In this respect, the cases of the authoritarian regimes of Nicaragua and Cuba warn of risks, said political scientist Andrés Cañizález, director of the organization Medianálisis and professor at Andrés Bello University in Caracas.
Although they don't have specific laws on disinformation, both have articles in other codes that limit freedom of expression under the claim of inhibiting the spread of supposedly false information.
"In these countries, disinformation is seen from the perspective of a repressive power that uses the category to be able to sanction or punish those who oppose it or who spread information following a logic of political confrontation," Cañizález told LJR.
Fears about this type of restriction often prevent legislation on the subject from moving forward in various countries. For example, in Mexico in 2021, Senator Ricardo Monreal proposed amending some articles of the Federal Telecommunications Law to regulate social media. A strong negative reaction meant that the bill did not prosper.
“Many civil society organizations and social media platforms opposed this project because it seemed more of a punitive measure against users and platforms. This complexity arises, especially in our current national context, where political power seems to influence all branches of government. The goal seems to be control rather than disincentivizing disinformation,” Carolina Palfar, a lawyer at the Mexican Supreme Court, told LJR.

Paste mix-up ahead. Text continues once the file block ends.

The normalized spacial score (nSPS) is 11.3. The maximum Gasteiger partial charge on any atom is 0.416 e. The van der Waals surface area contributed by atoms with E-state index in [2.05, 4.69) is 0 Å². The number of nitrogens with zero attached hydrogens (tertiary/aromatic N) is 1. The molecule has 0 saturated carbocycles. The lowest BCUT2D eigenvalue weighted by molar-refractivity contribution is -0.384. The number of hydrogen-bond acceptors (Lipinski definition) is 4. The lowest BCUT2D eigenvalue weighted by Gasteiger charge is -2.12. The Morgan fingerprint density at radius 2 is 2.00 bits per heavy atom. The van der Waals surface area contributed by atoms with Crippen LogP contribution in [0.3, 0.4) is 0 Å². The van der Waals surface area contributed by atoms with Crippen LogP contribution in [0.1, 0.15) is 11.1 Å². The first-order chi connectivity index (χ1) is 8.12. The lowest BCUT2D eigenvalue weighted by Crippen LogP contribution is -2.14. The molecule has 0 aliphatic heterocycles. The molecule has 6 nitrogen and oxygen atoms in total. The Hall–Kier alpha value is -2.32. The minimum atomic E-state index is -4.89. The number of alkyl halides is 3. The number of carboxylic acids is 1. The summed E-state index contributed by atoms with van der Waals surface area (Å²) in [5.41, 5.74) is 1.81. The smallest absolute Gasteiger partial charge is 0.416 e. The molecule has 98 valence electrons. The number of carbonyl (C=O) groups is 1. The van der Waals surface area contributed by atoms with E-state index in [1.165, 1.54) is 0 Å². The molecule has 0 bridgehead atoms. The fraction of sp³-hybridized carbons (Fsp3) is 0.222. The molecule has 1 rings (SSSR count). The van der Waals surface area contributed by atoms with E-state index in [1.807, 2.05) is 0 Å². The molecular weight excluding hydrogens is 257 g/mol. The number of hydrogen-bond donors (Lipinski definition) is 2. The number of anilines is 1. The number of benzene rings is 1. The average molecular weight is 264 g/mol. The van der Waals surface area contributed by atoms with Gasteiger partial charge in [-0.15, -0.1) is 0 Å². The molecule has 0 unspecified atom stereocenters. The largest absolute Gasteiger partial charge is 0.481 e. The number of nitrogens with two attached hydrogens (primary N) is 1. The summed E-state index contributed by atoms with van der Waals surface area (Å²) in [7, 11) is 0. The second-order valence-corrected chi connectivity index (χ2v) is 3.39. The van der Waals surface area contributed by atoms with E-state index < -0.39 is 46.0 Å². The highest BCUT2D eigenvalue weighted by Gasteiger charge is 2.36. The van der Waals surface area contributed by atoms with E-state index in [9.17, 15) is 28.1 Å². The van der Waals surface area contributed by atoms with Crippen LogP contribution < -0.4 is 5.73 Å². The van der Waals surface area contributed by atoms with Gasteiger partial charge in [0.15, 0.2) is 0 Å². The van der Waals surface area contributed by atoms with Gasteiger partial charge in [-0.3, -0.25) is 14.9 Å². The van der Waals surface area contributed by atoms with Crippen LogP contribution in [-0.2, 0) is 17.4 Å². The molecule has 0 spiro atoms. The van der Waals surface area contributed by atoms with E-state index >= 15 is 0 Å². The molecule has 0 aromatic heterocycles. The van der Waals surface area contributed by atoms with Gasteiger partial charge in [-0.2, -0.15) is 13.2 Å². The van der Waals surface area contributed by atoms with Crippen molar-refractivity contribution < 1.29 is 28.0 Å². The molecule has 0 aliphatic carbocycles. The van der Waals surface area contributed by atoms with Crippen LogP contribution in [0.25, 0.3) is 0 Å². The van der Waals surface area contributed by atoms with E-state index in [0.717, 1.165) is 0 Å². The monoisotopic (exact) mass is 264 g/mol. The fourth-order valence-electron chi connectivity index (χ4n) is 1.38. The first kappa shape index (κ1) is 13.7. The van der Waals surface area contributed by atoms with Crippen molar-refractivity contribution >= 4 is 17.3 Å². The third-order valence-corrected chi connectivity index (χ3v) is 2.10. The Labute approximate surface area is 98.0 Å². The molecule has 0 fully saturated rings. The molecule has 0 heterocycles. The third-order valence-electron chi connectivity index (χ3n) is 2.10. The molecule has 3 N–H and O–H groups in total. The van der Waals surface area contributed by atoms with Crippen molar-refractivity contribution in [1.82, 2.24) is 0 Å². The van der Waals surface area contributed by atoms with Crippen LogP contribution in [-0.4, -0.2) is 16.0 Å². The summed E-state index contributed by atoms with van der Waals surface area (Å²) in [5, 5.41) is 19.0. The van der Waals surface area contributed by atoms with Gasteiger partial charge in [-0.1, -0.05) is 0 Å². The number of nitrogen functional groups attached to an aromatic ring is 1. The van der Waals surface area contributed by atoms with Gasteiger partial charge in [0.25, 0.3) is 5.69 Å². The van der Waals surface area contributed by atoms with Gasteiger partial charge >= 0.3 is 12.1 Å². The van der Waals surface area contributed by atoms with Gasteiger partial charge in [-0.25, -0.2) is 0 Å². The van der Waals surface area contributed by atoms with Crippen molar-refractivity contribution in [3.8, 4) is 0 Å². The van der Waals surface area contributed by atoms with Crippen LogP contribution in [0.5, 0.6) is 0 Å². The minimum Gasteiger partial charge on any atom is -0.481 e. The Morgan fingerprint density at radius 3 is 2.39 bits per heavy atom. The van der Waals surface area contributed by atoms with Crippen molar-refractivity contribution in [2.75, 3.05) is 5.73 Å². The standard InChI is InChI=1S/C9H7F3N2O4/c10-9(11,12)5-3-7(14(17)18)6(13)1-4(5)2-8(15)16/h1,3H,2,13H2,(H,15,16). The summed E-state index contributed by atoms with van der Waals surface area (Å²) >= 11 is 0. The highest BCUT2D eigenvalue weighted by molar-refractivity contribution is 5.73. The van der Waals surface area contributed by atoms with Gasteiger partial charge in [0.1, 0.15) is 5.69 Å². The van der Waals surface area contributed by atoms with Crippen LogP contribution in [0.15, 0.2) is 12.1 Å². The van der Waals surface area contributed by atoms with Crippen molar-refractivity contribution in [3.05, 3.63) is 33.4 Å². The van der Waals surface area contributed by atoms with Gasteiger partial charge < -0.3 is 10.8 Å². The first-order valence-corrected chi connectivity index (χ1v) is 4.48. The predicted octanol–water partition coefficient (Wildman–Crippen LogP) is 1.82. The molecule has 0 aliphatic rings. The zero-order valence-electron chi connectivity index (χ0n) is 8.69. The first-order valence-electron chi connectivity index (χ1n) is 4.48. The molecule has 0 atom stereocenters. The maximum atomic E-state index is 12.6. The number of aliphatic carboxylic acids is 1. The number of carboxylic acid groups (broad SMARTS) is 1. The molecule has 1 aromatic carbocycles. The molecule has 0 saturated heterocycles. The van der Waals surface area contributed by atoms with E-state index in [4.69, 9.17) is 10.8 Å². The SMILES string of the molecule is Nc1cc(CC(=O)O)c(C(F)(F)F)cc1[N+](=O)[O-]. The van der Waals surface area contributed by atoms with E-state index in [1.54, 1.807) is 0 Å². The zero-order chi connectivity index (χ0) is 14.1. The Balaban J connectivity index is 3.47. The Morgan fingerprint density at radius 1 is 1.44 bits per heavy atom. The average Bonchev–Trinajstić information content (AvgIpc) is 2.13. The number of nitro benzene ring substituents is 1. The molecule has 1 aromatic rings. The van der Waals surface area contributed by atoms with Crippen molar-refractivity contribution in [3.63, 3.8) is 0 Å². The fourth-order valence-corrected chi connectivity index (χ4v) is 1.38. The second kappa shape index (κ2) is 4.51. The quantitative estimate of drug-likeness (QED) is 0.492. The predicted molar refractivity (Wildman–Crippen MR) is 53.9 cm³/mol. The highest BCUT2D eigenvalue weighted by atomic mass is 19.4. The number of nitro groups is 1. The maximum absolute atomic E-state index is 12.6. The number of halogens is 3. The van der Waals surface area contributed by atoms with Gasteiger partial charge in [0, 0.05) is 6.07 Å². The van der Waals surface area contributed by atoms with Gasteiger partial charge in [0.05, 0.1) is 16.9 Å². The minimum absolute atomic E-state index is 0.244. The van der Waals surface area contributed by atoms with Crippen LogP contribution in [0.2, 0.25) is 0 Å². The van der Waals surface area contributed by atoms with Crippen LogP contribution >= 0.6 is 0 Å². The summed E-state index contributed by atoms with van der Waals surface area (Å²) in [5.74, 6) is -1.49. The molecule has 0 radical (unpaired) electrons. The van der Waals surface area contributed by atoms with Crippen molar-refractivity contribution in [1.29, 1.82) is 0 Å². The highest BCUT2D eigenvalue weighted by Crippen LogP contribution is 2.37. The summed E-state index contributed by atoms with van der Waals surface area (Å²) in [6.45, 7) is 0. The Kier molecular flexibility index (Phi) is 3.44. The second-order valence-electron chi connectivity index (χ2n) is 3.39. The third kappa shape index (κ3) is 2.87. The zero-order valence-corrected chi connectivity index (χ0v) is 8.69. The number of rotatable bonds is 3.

The question that remains, in this context, is whether it is possible to have legislation on disinformation that does not become instrumentalized and inhibits freedom of expression.
Professor Amado Suárez believes that, in the context of imperfect democracies such as those in Latin America, the risk is not worth it.
“Democracy does not require laws of truth, but rather laws that guarantee access to information. We need to facilitate cross-checking not only by fact-checking agencies, but also by citizens and institutions. Universities should also play a role in monitoring the information provided by the government on issues such as climate change and vaccines,” he said.
Researcher Del Campo, from CELE in Buenos Aires, believes that it’s necessary to separate the issue of disinformation into its various elements – such as calumnia (defamation) – in order to assess the shortcomings of legal frameworks.
"Where we really face challenges as a society is in relation to expressions that, while not illegal or subject to any other concept of illegality, we perceive as harmful and believe should be subject to legal regulation. Complications arise here, especially if we want to establish new restrictions,” Del Campo said.
“At this point, we face a problem of definition, but also one of democratic necessity. How do we justify restricting public debate on matters of public interest? How do we make this restriction legally viable without undermining the open public debate necessary for the functioning of our democracy? I believe this balance is not being struck. Although legally complicated, I believe it’s achievable,” she said.
Cañizález, from Medianálisis, believes that it depends on the sense and situation in which each piece of legislation is made.
"It all depends on the context in which these laws are signed. For example, if they were in a context where there are broad freedoms and these laws emerged after an inclusive debate involving journalists' associations and universities, it could be interesting. These laws would only make sense if they are approached with democratic principles in mind," he said.